Canberra (People’s Daily) – A 31 million Australian dollar ($24.9 million) road project in Vanuatu, delivered by the Australian government, is being considered as the most disastrously implemented project in the South Pacific.
The project is far behind schedule, with millions of Australian dollars over budget and of very poor quality, The Australian reported on Tuesday.
The Port Villa Urban Development Project (PVUDP) was announced by the Australian Labor Party (ALP) government in 2013.
An assessment, undertaken by the Australian National Audit Office in June 2015, found that the aid project had not followed the "standard process" and planning had "not been efficient."
The aid project was to provide an upgrade to all major roads of Port Vila, Vanuatu’s harbor side capital, which has a population of 44,000, including resurfacing 21km of roads and installing 33km of drainage.
But now, it has been slashed in half — the project now aims to deliver just 13km of roads and 12.5km of drainage due to cost blowouts and inefficiencies.
RMS Engineering & Construction, the main contractor based in Queensland, has not responded to People’s Daily on why the project was behind schedule as of press time.
The revelations are potentially embarrassing for Australian International Development Minister
Concetta Fierravanti-Wells, who accused the Chinese government this month of building “roads to nowhere” and of delivering “white elephants” in the region, according to the report.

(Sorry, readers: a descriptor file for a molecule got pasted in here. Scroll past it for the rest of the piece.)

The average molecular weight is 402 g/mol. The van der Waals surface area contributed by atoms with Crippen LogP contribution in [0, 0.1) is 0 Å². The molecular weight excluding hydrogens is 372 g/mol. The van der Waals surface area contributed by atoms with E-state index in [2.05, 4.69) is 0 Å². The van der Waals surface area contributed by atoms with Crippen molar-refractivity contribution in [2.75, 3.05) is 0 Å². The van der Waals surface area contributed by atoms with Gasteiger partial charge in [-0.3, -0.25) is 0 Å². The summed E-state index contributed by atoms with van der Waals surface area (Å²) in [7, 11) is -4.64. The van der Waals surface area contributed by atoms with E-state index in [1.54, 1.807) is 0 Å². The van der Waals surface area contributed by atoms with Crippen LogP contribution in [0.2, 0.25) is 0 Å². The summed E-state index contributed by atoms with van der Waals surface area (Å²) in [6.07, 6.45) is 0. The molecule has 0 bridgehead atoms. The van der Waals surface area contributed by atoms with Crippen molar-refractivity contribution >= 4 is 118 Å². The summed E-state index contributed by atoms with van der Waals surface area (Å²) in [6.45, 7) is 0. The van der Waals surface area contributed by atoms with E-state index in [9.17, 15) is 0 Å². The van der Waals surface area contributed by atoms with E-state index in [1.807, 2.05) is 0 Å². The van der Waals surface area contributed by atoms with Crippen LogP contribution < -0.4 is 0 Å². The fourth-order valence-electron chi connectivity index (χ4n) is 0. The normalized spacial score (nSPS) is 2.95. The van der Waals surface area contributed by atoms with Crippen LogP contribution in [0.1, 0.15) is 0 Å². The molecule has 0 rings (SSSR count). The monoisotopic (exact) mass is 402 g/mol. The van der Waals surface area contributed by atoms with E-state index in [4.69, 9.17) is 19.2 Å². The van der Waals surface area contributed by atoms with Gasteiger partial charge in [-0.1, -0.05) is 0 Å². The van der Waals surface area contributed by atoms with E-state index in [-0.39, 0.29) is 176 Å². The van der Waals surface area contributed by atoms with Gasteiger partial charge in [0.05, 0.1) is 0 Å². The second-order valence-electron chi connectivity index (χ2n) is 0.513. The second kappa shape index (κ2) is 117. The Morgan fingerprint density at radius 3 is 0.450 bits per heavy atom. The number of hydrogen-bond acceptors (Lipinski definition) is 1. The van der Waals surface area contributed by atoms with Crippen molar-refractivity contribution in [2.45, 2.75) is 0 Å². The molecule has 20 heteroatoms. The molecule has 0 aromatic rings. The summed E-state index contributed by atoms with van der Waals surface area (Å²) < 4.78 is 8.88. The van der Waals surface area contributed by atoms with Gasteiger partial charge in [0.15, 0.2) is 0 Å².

One component of the project that is being delivered to a high standard is the redevelopment of the 300m George Kalsakau Drive on the Port Vila foreshore.
Ironically, in light of Senator Fierravanti-Wells’ remarks, this part is being built by a Chinese company, after it was appointed by RMS as a subcontractor.
Dan McGarry, media director of the Vanuatu Daily Post, said that the project was a “comedy of errors”, a “laughing stock” and had created serious safety hazards, according to the report.
McGarry told People’s Daily that in 2011, the Asian Development Bank successfully lobbied for a change in Vanuatu's legislation, such that new loans did not have to receive parliamentary approval.
It was sufficient for the minister to sign off on them. Shortly thereafter, a number of large-scale projects were announced, many of them funded by China EXIM Bank, others by the ADB and World Bank, and still others by individual countries.
“Local commentators have observed that China was willing to invest where others were not,” McGarry said.
It has been said by some that Australia's new willingness to invest in infrastructure is a response to China's move to fill this development gap.
Whatever the case may be, Vanuatu has benefited from the assistance of numerous development partners.
According to McGarry, statements like those made by Senator Fierravanti-Wells are unfortunate.
“When our development partners talk over our heads at each other, it makes us feel as if Pacific island nations have no agency. We're not children,” said McGarry.
“China's relationship with Vanuatu contrasts distinctly with Australia's relationship with us in one key way: China has consistently treated Vanuatu as a peer. Our requests are taken seriously, and we are treated as a friend more than a client.”